Refuge Notebook: Unveiling the secret lives of elusive wolverines, Part 2

Posted: Friday, November 19, 2010

Editor's note: This is the second of a two-part series. The first part appeared in the Nov. 12 Clarion.

During the winter wolverines are primarily scavengers of carcasses of large mammals. Carcasses of wolf-killed and winter-killed moose and caribou provide much of their food here in Alaska, but wolverines elsewhere scavenge the carcasses of other large ungulates (elk, deer, mountain goats and sheep).

Although they also prey on small mammals (such as Arctic ground squirrels, marmots, snowshoe hares, red squirrels) and birds (ptarmigan and grouse), and even spawning salmon during summers, it is believed wolverines probably cannot survive indefinitely by feeding only on small animals. Since wolverines have to compete with wolves, brown bears and other carnivores when scavenging large carcasses, they have developed a very pugnacious and belligerent demeanor. Wolverines have to be nasty and aggressive to be successful scavengers.

Wolverines travel long distances to find large carcasses, which tend to be widely scattered on the landscape; one male wolverine in Glacier National Park traveled more than 120 miles in a week. Wolverines also travel widely to patrol and place scent markings to dissuade other wolverines from taking over their large territories.

Wolverine territory size varies with sex and reproductive and social status, as well as habitat and prey density, but can range from 21 square miles (females with young) to 372 square miles (adult males).

The persistence and depth of snow cover are important components of wolverine habitat because wolverine kits are usually born in dens that females dig into deep snowdrifts to protect them from predators. Snow cover has to protect the denned kits until about mid-May. A recent analysis shows that the late-spring-melting-snow zone describes 90 percent of wolverine habitat throughout the world.

Although wolverines have not been radio-collared on the Kenai Peninsula, their annual harvest from trapping and hunting, distribution, population density and DNA structure have been studied by various researchers. In the mid-1990s former refuge pilot-biologist Bill Larned and I conducted aerial surveys throughout mountain habitat on the Kenai Peninsula during winter and mapped the distribution of wolverine tracks. On several occasions we meticulously followed the tracks until we observed the wolverine loping along in the snow.

In March 2004 an aerial population survey designed by Earl Becker and Howard Golden of the Alaska Department of Fish and Game using tracks in snow and conducted in a 1,675 square mile area in the northwestern Kenai Mountains resulted in an estimate of 12.8 wolverines or an average density of about 1 wolverine per 130 per square miles. This was lower than other average wolverine density estimates in Montana, Idaho, Arctic Alaska or the Yukon Territory where estimated wolverine densities ranged up 3 to 7 times higher using the same technique or radio telemetry, respectively. There are thus fewer wolverines on the Kenai Peninsula than there are brown bears, wolves, or lynx.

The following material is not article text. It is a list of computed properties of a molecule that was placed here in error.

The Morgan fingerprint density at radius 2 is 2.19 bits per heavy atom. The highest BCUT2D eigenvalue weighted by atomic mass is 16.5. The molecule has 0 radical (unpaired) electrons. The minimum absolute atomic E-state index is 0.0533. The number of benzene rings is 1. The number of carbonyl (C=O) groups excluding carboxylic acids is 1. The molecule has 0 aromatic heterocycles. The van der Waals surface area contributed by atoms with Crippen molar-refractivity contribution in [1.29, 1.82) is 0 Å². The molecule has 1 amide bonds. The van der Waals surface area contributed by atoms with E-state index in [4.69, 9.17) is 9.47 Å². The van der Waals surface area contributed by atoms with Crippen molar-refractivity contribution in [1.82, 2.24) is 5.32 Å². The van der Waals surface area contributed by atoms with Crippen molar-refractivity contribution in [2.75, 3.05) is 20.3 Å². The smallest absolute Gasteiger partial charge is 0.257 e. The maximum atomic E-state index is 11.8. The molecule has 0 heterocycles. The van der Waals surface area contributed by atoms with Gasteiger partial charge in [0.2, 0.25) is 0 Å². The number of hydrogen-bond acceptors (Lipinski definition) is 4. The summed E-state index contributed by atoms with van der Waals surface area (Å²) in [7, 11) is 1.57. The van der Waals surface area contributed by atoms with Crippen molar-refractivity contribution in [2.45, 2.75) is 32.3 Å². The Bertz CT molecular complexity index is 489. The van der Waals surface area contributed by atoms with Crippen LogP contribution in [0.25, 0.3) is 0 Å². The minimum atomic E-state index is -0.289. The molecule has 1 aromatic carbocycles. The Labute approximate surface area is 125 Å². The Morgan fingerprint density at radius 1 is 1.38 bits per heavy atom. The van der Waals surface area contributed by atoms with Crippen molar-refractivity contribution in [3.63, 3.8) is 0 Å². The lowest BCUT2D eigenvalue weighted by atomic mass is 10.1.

A 2005 study of wolverine DNA in northwestern America revealed that wolverines sampled on the Kenai Peninsula showed a disproportionate amount of mitochondrial genetic diversity (i.e. a unique mtDNA haplotype) compared to other North American wolverines, probably because of the island-like isolation of the Kenai Peninsula. The report concluded "...wolverines on the Kenai Peninsula and in southeastern Alaska may necessitate particular conservation emphasis." The report also noted that hunting and trapping pressure is a primary mortality factor for wolverines.

Wolverines everywhere face an uncertain future. To protect their kits in dens, wolverines depend on snow-cover until at least mid-May but glaciers are retreating and year-round snow cover is declining not only in Glacier National Park but here on the Kenai Peninsula. Because of their naturally low reproductive rate and low population density, any human-caused mortality adds to their natural mortality rate thus potentially jeopardizing wolverine populations. In its 2010 "Conservation Top 10 List" of worldwide conservation issues the International Wildlife Conservation Society listed the wolverine as one of North America's two species on which they are now focusing their attention.

After I left the Montana wolverine study in 1973 I doubted that I would ever again handle a live wild wolverine. But about 10 years ago while attending a Northern Furbearer Conference in Fairbanks I briefly held a young wolverine that was being raised for behavior research by Dr. Audrey Magoun. It vigorously squirmed and wiggled in my arms and as I looked into its dark, mysterious eyes I felt privileged that I had been given another chance to experience -- close up -- this wonderful elusive creature of the North.

Readers are encouraged to read the recently released book "The Wolverine Way" by Douglas Chadwick, and to log on to The Wolverine Foundation web site at:

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Ted Bailey is a retired Kenai National Wildlife Refuge wildlife biologist who has lived on the Kenai Peninsula for over 34 years. He maintains a keen interest in the Kenai Peninsula's wildlife and natural history.

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To report unusual bird sightings or hear what local birders have been seeing, call the Central Peninsula Bird Hotline at 262-2300. Previous Refuge Notebook articles can be viewed on the refuge website

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